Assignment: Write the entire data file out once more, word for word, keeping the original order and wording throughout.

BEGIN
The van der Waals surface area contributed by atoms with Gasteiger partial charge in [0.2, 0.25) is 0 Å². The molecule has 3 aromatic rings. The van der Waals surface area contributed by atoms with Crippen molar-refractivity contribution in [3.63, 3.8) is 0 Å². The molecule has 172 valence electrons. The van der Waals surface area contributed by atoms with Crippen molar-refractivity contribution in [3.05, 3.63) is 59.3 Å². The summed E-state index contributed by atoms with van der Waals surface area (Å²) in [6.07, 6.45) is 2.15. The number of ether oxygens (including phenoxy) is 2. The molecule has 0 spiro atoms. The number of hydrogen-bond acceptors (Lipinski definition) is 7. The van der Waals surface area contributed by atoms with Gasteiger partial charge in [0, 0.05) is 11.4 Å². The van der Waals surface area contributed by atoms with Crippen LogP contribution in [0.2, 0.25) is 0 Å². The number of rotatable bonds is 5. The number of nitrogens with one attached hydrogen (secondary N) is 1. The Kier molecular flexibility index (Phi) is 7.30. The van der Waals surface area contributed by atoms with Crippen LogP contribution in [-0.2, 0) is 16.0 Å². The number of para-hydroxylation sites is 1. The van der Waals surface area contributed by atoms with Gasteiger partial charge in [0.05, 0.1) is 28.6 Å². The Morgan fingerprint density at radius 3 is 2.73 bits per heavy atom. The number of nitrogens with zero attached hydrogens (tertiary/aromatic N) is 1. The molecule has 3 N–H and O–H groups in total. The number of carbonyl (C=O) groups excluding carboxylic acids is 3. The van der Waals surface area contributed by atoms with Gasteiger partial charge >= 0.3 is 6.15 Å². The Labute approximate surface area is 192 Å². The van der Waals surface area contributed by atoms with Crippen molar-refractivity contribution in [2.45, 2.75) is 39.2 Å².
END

The van der Waals surface area contributed by atoms with Gasteiger partial charge in [0.2, 0.25) is 0 Å². The molecule has 3 aromatic rings. The van der Waals surface area contributed by atoms with Crippen molar-refractivity contribution in [3.63, 3.8) is 0 Å². The molecule has 172 valence electrons. The van der Waals surface area contributed by atoms with Crippen molar-refractivity contribution in [3.05, 3.63) is 59.3 Å². The summed E-state index contributed by atoms with van der Waals surface area (Å²) in [6.07, 6.45) is 2.15. The number of ether oxygens (including phenoxy) is 2. The molecule has 0 spiro atoms. The number of hydrogen-bond acceptors (Lipinski definition) is 7. The van der Waals surface area contributed by atoms with Gasteiger partial charge in [0, 0.05) is 11.4 Å². The van der Waals surface area contributed by atoms with Crippen LogP contribution in [0.2, 0.25) is 0 Å². The number of rotatable bonds is 5. The number of nitrogens with one attached hydrogen (secondary N) is 1. The Kier molecular flexibility index (Phi) is 7.30. The van der Waals surface area contributed by atoms with Crippen LogP contribution in [-0.2, 0) is 16.0 Å². The number of para-hydroxylation sites is 1. The van der Waals surface area contributed by atoms with Gasteiger partial charge in [0.05, 0.1) is 28.6 Å². The Morgan fingerprint density at radius 3 is 2.73 bits per heavy atom. The number of nitrogens with zero attached hydrogens (tertiary/aromatic N) is 1. The molecule has 3 N–H and O–H groups in total. The number of carbonyl (C=O) groups excluding carboxylic acids is 3. The van der Waals surface area contributed by atoms with Gasteiger partial charge >= 0.3 is 6.15 Å². The Labute approximate surface area is 192 Å². The van der Waals surface area contributed by atoms with Crippen molar-refractivity contribution in [2.45, 2.75) is 39.2 Å².